Knife Steel

Everything on ATS 34 Steel Knife Blades

Everything on ATS-34 Steel Knife Blades

ATS-34 is Japanese steel with a similar composition to the 154CM. ATS-34 is manufactured by Hitachi, a Japanese company specializing in various categories of steel. The name stands for Aichi Tool Steel, though ATS-34 is mainly used for knife blades. 

ATS-34 is rather old steel that’s interchangeable with the 154 CM. Both steels have a similar chemical composition, containing 1.05% carbon, 14% chromium, and 4% molybdenum. In addition to these, ATS-34 has small amounts of manganese and silicon and traces of phosphorus and sulfur. 

The tiny amounts of manganese and silicon contributing to ATS-34’s toughness are debated among metallurgists. We’ll cover this, along with many other critical aspects of ATS-34 in this article, question how it performs as a knife blade material, and compare it with similar alternatives.

ATS 34 steel chemical composition

  • Carbon: 1.05%
  • Chromium: 14%
  • Molybdenum: 4%
  • Manganese: 0.40%
  • Silicon: 0.35%
  • Phosphorus: 0.30%
  • Sulfur: 0.20%

Characteristics of ATS 34 steel

ATS 34 steel chemical composition

When understanding whether a knife blade material is adequate, there are many things to cover. Here is a total breakdown of what to expect from ATS-34 as a knife blade material. 


ATS-34 steel’s hardness is between 60 and 61 HRc. It’s a considerably hard material for making knives. Its hardness has notable impacts on ATS-34’s characteristics as a knife blade material. 

With carbon, the high amounts of molybdenum and chromium contribute to the hardness. ATS-34 has a high tempering temperature requirement at around 1,000 F (530 C). Tempering ATS-34 at these temperatures has a secondary hardening effect due to high amounts of molybdenum.

However, molybdenum has more to do with steel’s hot hardness at high operating temperatures. It doesn’t significantly impact its hardness as a kitchen knife blade material. Nonetheless, this has some benefits. The excess hardness results in more brittleness, reducing toughness and durability.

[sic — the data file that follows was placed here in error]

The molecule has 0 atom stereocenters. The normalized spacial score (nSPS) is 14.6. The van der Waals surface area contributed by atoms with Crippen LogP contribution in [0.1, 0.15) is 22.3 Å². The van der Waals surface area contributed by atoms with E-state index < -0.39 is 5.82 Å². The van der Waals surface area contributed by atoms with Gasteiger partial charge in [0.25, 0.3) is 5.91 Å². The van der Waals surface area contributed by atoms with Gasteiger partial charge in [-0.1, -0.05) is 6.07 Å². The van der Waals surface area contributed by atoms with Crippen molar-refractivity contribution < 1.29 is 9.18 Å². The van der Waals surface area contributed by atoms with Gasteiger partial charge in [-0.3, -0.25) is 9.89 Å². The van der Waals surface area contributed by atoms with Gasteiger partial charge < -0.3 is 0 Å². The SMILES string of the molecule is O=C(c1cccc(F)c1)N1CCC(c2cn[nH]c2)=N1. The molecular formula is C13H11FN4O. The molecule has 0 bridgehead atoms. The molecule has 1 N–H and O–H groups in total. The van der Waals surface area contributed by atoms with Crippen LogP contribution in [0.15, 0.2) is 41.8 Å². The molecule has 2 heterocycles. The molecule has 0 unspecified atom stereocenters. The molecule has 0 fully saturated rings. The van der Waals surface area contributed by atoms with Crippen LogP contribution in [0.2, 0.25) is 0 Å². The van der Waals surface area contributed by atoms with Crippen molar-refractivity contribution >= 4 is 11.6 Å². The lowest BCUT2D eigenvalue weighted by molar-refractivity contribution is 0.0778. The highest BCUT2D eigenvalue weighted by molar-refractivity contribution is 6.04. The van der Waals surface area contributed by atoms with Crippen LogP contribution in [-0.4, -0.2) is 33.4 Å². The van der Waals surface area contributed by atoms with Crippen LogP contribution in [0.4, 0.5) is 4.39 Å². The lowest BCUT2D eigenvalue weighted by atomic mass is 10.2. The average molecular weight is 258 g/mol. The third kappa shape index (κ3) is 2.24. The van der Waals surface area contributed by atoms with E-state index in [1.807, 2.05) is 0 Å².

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Edge retention

edge retention of the blade

One aspect the hardness has a direct relation to is edge retention. We would expect softer steel to have inferior edge retention than a harder one, but this isn’t that simple. Other things also affect edge retention.

The carbide volume of ATS-34 steel is around 17%. This carbide volume isn’t too high but not too low either. Still, it’s at an optimal point to contribute to edge retention. A blade’s edge wears down mainly around the carbides. As this progresses, the edge becomes toothy, resulting in a blade that still cuts normally – just not as sharp and efficiently. 

Given the hardness of ATS-34, it can keep a sharp cutting edge for a good amount of time. The above mentioned reaction that happens around carbides helps with edge retention. It won’t need sharpening immediately, but you’ll notice sharpness slowly fading away.

Wear resistance

ATS-34 has adequate wear resistance for knives that satisfy most users. The carbide volume helps with this despite not contributing much to hardness. Compared to steel similar to ATS-34, like 440C, it has better wear resistance, keeping a smooth surface under continuous work.